Although we live in a world that says to buck up, deal with it and just get over it- God tells us to lean on one another, support one another and love one another.  It is why groups like AA have proved to be so effective- the participants know they can’t do it on their own.  They need sponsors and peers who have been through it before and have the tools to help someone else navigate the world of sobriety.  It is why cancer support groups, smoking cessation groups and weight loss groups are more successful than trying to do it on your own.  We need each other. 

It is why we have church.  Sure people can go for a hike and experience God but a tree or a mountain vista won’t help when you need a shoulder to cry on or someone to drive you to your chemotherapy appointment.  We need to be reminded that we have a God who loves us, is there for us, watches over and protects us.  A God, Jesus Christ, who loves us so much that he chose to live among us- to experience the heartbreak, physical and mental illnesses that life brings.  We have a God who loves us enough to walk beside us, give us strength and encouragement when life gets too hard, and a God who sends people to walk with us and be there for us when the weight of the world gets too heavy to bear. 

God sends these people to us, but God also sends us to be these people.  Last week after the shooting in Orlando, the outpouring of love and support was amazing.  We heard stories of people who helped pull the injured to safety and keep them comfortable until help arrived.  We heard stories of people pouring out to donate blood for the victims still being treated at local hospitals.  Stories of the Employees at Chick-fi-A who came in on their Sunday off to donate food to those at the blood banks.  Churches near the club opened their doors all hours of the night for prayer, worship and counseling. Letting people know that it didn’t matter who they were, they were loved by God and were not alone in their suffering. 

This is one of the reasons you give to the church- so that the church can be there for those in need- to buy groceries or pay a power bill, to visit in the hospital, to help someone who lost their home to relocate. To meet not only your spiritual needs but the spiritual and physical needs of those in the community too.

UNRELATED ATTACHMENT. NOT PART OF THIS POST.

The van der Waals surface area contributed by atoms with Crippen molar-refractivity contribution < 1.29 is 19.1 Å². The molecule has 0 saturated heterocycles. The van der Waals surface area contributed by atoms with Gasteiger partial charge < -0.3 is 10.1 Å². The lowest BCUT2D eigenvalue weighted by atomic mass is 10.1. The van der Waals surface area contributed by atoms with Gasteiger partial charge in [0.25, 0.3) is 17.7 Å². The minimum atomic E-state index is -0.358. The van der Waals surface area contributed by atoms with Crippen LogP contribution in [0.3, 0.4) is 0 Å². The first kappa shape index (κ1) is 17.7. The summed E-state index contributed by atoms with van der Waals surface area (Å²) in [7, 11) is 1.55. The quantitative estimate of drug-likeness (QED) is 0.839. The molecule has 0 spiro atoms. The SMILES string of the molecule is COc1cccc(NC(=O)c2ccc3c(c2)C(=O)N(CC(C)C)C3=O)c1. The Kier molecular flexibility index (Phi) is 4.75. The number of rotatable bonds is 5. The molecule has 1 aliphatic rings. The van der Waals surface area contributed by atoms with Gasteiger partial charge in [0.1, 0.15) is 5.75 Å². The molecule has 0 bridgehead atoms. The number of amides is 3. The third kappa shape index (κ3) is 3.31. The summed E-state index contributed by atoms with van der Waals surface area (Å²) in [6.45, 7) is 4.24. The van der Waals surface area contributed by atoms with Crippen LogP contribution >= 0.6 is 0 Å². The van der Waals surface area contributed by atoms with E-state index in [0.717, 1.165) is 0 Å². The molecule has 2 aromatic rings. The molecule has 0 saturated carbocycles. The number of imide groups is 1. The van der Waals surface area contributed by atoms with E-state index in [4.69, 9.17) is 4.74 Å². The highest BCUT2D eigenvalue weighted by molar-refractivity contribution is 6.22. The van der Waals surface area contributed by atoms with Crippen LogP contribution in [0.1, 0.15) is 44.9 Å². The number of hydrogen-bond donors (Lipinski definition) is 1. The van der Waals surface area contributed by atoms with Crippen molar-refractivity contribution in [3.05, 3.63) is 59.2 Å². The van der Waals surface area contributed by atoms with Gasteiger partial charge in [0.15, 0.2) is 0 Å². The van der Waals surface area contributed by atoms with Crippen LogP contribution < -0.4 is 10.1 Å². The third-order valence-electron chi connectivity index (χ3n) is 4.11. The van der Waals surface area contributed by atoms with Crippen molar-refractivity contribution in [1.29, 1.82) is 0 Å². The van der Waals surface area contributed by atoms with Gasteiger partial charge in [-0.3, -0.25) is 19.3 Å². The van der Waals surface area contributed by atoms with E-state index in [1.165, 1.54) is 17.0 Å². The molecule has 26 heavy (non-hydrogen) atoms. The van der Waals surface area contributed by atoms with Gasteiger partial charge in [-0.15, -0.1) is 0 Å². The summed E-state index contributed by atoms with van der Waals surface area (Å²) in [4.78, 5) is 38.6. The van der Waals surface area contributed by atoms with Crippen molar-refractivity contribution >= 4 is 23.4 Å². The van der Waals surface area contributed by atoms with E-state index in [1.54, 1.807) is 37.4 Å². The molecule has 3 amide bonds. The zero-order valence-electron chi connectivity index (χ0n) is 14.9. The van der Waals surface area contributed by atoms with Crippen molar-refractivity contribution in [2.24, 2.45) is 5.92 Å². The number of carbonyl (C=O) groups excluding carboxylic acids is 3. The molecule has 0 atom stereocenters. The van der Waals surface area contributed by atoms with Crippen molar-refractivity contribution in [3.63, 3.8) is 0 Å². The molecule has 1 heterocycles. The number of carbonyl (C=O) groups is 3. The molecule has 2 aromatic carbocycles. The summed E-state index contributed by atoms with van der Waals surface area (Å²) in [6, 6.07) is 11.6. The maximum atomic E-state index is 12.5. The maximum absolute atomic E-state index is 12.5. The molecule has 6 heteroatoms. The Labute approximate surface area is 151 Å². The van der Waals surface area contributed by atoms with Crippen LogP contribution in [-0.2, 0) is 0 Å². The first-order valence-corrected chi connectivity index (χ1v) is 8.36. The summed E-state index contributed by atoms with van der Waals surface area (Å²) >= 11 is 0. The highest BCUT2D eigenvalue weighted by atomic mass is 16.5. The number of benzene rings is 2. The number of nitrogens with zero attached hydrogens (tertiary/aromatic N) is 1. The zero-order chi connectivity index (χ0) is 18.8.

As we encounter people who are facing difficulty, the response God is calling us to give is not: I am praying for you- I know God won’t give you more than you can handle- but instead- I am praying for you and what can I do to help.  It maybe something as simple as filling up a gas tank, picking up a gallon of milk or washing a load of laundry or it could be a hug and a listening ear.  We don’t have to try to offer solutions and fix someone’s problems.  Some times what a person needs is just someone to be present, to hold their hand and cry with them. 

This is the message of Jesus and the true message of scripture.  You are not alone.  God is with you, and we are called to be there for each other. To be the physical presence of the peace of Christ in a troubled world.  As we face this world and all its ups and downs together.  We are not alone and you don’t have to handle it on your own.   God give us the strength to face this day, the courage to ask for help when we need it and the willingness of offer true hope to others in their times of weakness.  Amen

Monday, June 13, 2016

work and pray

Luke 10:25-37 and 2 Thes. 3:6-12 and Adam Hamilton’s “Half Truths”

Although Ben Franklin made the phrase “God helps those who help themselves” popular in the US it is a phrase that has existed since at least early Greece, there are many who believe this is actually a reference to scripture.  According to Adam Hamilton’s book, some think this is one of the 10 commandments, but it’s not.  It is nowhere in scripture.  So why do we treat it like holy writ? 

Often times it is out of a sense of self preservation and practical advice.  We know nothing in this world happens for free.  And we also know that the harder you work, usually the better off you are.  It also stems from what I believe is a desire to help people be independent, stand on their own two feet and be able to meet their own needs instead of depending on others. 

And, to some extent this attitude is scriptural.  We read things like this in Proverbs.  Prov. 10:4 says “Lazy hands make a man poor, but diligent hands bring wealth.” Then there is the scripture we read from 2 Thessalonians.  Paul is concerned that there are people in the Christian community who are so resigned to the anticipation that Jesus will come again sooner rather than later that they have quit their jobs, stopped providing for their families and became fully dependent on the Christian community to house and feed them.

All they want to do is pray and wait- but even people who pray and wait still get hungry. 

So, Paul tells them- if you don’t work- you don’t eat.  Plain and simple.  Don’t be lazy and expect everyone to take care of you.  And there is truth in that.  We often put so much stock in the prayer “Ask and ye shall receive” that we forget to participate in the process of God’s answer to the prayer.  We are called to work and pray:  not just one or the other.